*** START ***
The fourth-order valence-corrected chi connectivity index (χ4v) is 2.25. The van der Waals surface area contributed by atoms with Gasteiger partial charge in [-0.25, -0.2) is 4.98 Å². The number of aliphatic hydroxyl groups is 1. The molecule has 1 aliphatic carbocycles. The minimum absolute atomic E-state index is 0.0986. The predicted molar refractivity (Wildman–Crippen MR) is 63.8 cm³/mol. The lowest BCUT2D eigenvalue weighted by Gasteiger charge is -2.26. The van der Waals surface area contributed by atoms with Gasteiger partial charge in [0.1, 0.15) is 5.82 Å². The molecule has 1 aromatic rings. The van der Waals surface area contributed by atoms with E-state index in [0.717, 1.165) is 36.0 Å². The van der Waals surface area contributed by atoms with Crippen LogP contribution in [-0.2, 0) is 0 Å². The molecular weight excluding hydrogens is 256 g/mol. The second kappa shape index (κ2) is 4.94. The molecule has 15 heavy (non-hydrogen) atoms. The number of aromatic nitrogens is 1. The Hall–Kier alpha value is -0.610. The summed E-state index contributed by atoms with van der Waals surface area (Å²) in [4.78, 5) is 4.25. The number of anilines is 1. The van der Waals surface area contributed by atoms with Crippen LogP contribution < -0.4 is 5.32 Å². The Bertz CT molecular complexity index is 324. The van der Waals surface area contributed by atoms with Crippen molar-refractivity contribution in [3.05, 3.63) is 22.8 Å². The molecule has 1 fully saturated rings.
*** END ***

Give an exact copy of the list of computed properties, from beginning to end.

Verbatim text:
The fourth-order valence-corrected chi connectivity index (χ4v) is 2.25. The van der Waals surface area contributed by atoms with Gasteiger partial charge in [-0.25, -0.2) is 4.98 Å². The number of aliphatic hydroxyl groups is 1. The molecule has 1 aliphatic carbocycles. The minimum absolute atomic E-state index is 0.0986. The predicted molar refractivity (Wildman–Crippen MR) is 63.8 cm³/mol. The lowest BCUT2D eigenvalue weighted by Gasteiger charge is -2.26. The van der Waals surface area contributed by atoms with Gasteiger partial charge in [0.1, 0.15) is 5.82 Å². The molecule has 1 aromatic rings. The van der Waals surface area contributed by atoms with E-state index in [0.717, 1.165) is 36.0 Å². The van der Waals surface area contributed by atoms with Crippen LogP contribution in [-0.2, 0) is 0 Å². The molecular weight excluding hydrogens is 256 g/mol. The second kappa shape index (κ2) is 4.94. The molecule has 15 heavy (non-hydrogen) atoms. The number of aromatic nitrogens is 1. The Hall–Kier alpha value is -0.610. The summed E-state index contributed by atoms with van der Waals surface area (Å²) in [4.78, 5) is 4.25. The number of anilines is 1. The van der Waals surface area contributed by atoms with Crippen LogP contribution < -0.4 is 5.32 Å². The Bertz CT molecular complexity index is 324. The van der Waals surface area contributed by atoms with Crippen molar-refractivity contribution in [3.05, 3.63) is 22.8 Å². The molecule has 1 fully saturated rings.